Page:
Media reform could save victims of misinformation … like my grandfather

The Courier Mail never retracted a story alleging Manning Clark was a spy, even though the Press Council ruled against them. AAP/Dave Hunt

It is a matter of public record in Australia that my grandfather was a communist spy.

That he wasn’t really one doesn’t always matter. Manning Clark, famous Australian historian and my father’s father, is recorded in several major Australian newspapers as having been a secret agent.

Manning Clark’s family had limited recourse when untruths were published about him.

It was in 1996 that Brisbane’s Courier Mail published an eight-page liftout alleging that Clark, who died in 1991, had been a secret agent working for the Union of Soviet Socialist Republics, and that he had secretly received an Order of Lenin for this work.

The Courier Mail’s report was syndicated across several News Limited papers, and of course went on to receive widespread coverage in Australian and international outlets.

Was it true? The Press Council found, in its Adjudication No. 890:

The newspaper had too little evidence to assert that Prof Clark was awarded the Order of Lenin – rather there is much evidence to the contrary.

That being so, the Press Council finds that The Courier-Mail was not justified in publishing its key assertion and the conclusions which so strongly flowed from it. The newspaper should have taken further steps to check the accuracy of its reports.

While the Courier-Mail devoted much space to people challenging its assertions, the Press Council believes it should have retracted the allegations about which Prof Clark’s supporters complained. That adjudication effectively discredited The Courier Mail’s reportage as not meeting the professional standards expected of journalism.

Of course, The Courier Mail nor any of the parties making the allegations subsequently retracted them, and the Press Council had no power to compel that reparatory action or any other. These wilfully false accusations remain in circulation — not least because News Ltd writers continue to re-air them.

If such a finding were made against an academic, pursuant to a formal grievance heard by our peers, we would expect to face sanctions. The same is true for counsellors, lawyers, sportspeople, and many other professionals in this country.

That the same is not true for journalism in Australia has been manifestly evident in the career trajectories of the journalists involved in making and then sustaining the allegation. In particular, the editor then in charge of The Courier Mail, Chris Mitchell, has gone on to become editor-in-chief at The Australian.

This is why I believe there is a strong logic for endorsing the federal government’s proposed Press Standards Model, which uses media exemptions from privacy laws as leverage for enforceable self-regulation.

To some extent, ad hominem attack is a normal part of the media game. But that does not detract from its abusiveness.

There is no doubt that the profession of journalism has good reasons to fear the consequences of government or other bodies interfering in its ethical self-regulation. But the community at large has equally good reasons to fear the consequences of journalism without ethical checks and balances.

Legally enforceable self-regulation by the profession is the most appropriate response to these twin dangers.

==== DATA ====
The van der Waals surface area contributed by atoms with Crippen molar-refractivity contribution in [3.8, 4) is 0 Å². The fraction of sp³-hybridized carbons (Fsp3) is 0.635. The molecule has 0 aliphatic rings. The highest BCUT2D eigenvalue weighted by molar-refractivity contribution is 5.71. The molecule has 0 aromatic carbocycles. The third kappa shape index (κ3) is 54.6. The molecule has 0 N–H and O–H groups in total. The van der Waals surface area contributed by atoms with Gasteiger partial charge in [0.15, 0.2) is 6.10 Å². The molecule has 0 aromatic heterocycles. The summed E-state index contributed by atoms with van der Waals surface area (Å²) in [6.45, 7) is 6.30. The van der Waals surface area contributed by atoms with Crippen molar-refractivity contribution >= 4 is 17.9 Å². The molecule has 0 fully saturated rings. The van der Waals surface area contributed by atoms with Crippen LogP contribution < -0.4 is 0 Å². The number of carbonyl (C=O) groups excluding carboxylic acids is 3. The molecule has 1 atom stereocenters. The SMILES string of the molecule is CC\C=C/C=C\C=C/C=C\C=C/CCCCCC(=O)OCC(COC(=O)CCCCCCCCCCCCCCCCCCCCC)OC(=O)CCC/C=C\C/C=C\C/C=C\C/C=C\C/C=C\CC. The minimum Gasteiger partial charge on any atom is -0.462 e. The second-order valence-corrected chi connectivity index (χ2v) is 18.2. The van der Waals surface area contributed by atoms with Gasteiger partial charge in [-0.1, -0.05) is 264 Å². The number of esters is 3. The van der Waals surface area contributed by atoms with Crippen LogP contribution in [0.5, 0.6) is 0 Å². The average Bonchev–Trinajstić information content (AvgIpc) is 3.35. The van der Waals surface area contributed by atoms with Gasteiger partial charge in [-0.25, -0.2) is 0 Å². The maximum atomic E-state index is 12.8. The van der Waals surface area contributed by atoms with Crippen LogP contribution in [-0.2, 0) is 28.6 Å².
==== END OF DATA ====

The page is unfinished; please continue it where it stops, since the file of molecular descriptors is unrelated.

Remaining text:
Australian journalists, especially those in the written and printed media, have to date been answerable to few ethical limitations other than the directions of their employers and the law.

There are countries where the profession of journalism is subject to an enforceable ethical framework, though. And there is no clear case that Australia’s democracy is stronger than such countries, or that Australian journalists are less fearful of undue influence.

The legal framework in Iceland, for example, affords journalists and their sources greater protections against proprietors, government, and other stakeholders. But the quid pro quo is enforceable self-regulation. Iceland’s journalists are simply more answerable to their peers for the way they meet standards of professional conduct.

It is worth briefly considering an Australian example from 2011: the case of Eatock v Bolt. This complaint was heard in the Federal Court, which found Andrew Bolt had breached Australia’s Racial Discrimination Act and ordered his publisher to issue retractions and apologies.

In that case, the complainants did not press the case for damages against Bolt; instead they settled on a penalty that would be entirely within the scope of a properly empowered Press Council or equivalent authority. Indeed, it seems that the complainants pursued the case through the court system precisely because that was the only mechanism by which they could enforce redress upon an Australian newspaper.

At what point in Australian public life is a powerful publisher compelled to account for its mistreatment of individuals or groups? Or to withdraw its support from journalists who embark on personal campaigns of victimisation? For those who cannot litigate, the answer to date has been never.

I have no particular wish to hurt Chris Mitchell or his co-conspirators, as hurtful and unfair as their actions have been to my family.

But simply ensuring that the rulings on professional ethics of the Australian Press Council (or some equivalent peer authority) had an enforceable standing would act as a brake on such abuses of power.

Communications minister Stephen Conroy’s policy offers direct succour to citizens and groups who engage with civil society – even if you argue that its details need improvement – because this kind of self-regulation means complaints about victimisation and vilification by journalists will become enforceable.

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